Keep your PMP fresh with PDUs

July 23, 2010 at 4:11 pm | Posted in Certification Paths, PMI | Leave a comment
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Now that you have that PMP credential framed in gold and proudly mounted over your mantle, you are probably interested in maintaining it. Having undergone the extensive application process the first time, you’d be loathe to have your certification expire and begin the application all over, not to mention the stress of taking the exam again. As with most things in life, it’s not just the achievement that matters, but also maintaining it for the long run.

Every three years, you will need to renew your PMP credential (unless you fall into the partial year extension outlined by PMP). If you forget to do so (like I did recently), then you will be suspended from the program for up to one year. During that year you cannot associate the PMP logo with your name, but you can still earn credits towards its renewal. After a year, you will lose the PMP credential completely and must re-apply and take the certification exam again.

There was an easy way for me to avoid the hassle of having my certification expire. If you read on, I’ll share the secret.

First, a quick background review. For any PMP certification holder to renew, you will need to participate in PMI’s Continuing Certification Requirements (CCR) Program. Adhering to the CCR Program means that you earn the required number of Professional Development Units (PDUs) and pay a renewal fee ($60 for PMI members, $150 for everyone else).  PMP certification requires 60 PDUs be earned in the three-year certification cycle.

A single PDU represents 60 minutes spent in learning, teaching, planning or executing a discipline in a structured project management environment. Although PMI provides an exhaustive list of all twelve types of PDU activity, here are some of the most common categories:

  • Formal Academic Education: Taking classes with a curricula that meet PMI standards for project management.
  • Self-Directed learning: Non-official learning sources, such as sessions with co-workers or reading books on project management. You can earn 9% of your PDU requirement through self-study, or 15 total PDUs.
  • Authoring or contributing to an article: Writing articles, white papers, or books that pertain to a project management discipline or best practice. Publishing in a refereed journal earns more PDUs than publishing in a non-refereed journal, but both will earn PDUs.
  • Speaker, panel member or instructor: Providing official training on a topic related to a project management discipline or best practice.
  • Project management practitioner: Actually practicing project management is considered on-the-job training. Any project-related activity you perform, including planning, execution, and evaluation, can be submitted for up to 15 PDUs (9% of your total required PDUs) for the three-year cycle.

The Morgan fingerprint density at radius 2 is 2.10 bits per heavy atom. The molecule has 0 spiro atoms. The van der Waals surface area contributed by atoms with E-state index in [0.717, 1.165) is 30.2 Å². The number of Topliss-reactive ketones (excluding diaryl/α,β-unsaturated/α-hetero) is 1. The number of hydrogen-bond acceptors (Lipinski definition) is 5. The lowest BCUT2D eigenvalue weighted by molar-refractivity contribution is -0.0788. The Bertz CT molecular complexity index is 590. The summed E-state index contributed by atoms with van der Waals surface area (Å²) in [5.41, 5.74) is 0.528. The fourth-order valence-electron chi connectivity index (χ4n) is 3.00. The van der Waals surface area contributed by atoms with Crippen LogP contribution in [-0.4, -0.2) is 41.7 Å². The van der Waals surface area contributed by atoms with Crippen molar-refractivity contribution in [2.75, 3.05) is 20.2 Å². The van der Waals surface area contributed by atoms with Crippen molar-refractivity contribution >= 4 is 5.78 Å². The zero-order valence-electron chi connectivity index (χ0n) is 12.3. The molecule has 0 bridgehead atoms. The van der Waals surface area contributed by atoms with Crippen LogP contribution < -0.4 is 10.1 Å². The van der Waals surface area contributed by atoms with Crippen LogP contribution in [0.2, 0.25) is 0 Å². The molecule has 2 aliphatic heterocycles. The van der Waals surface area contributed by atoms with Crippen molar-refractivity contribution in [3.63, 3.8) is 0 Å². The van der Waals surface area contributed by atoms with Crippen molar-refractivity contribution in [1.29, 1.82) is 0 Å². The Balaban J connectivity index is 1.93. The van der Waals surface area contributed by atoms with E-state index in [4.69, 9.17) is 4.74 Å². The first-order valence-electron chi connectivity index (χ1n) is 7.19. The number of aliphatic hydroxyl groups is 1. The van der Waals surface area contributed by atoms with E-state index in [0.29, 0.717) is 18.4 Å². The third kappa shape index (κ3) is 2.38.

• Volunteer officer or committee member at a not-for-profit organization: That’s right, as long as there is some project management activity, you can do good work and earn up to 20 PDUs. And what volunteer organization do you know of that doesn’t engage in project management to some degree?

Each of these PDU categories can count towards renewal, but as I mentioned above, there are some PDU limits in each renewal cycle. For detailed information, consult the following resources:

How do you report these PDUs? PMI makes it easy, both on their website and within your PMI transcript.

  • From the PMI website, download the PDU Activity Reporting Form:
  • In your PMI transcript, you will click the Report professional development units (PDUs) to see your current PDU activity. To log new PDU activity, you will use the Report PDU link.

As you submit PDU credits through your transcript, you will receive almost instantaneous confirmation of approval or rejection. Any reported credits over the 60 required for 3-year renewal will be applied to the next renewal cycle.  That means if you register PDUs throughout the three-year cycle as you earn them, then the actual renewal process will require nothing more than a payment of the fees.

Just as the original application process is greatly simplified by good record-keeping beforehand, so is the PMP renewal process. Now that you know how to keep your PMP credential current, you need not worry about taking that beautiful certificate down from the mantle.

–Joshua Hester

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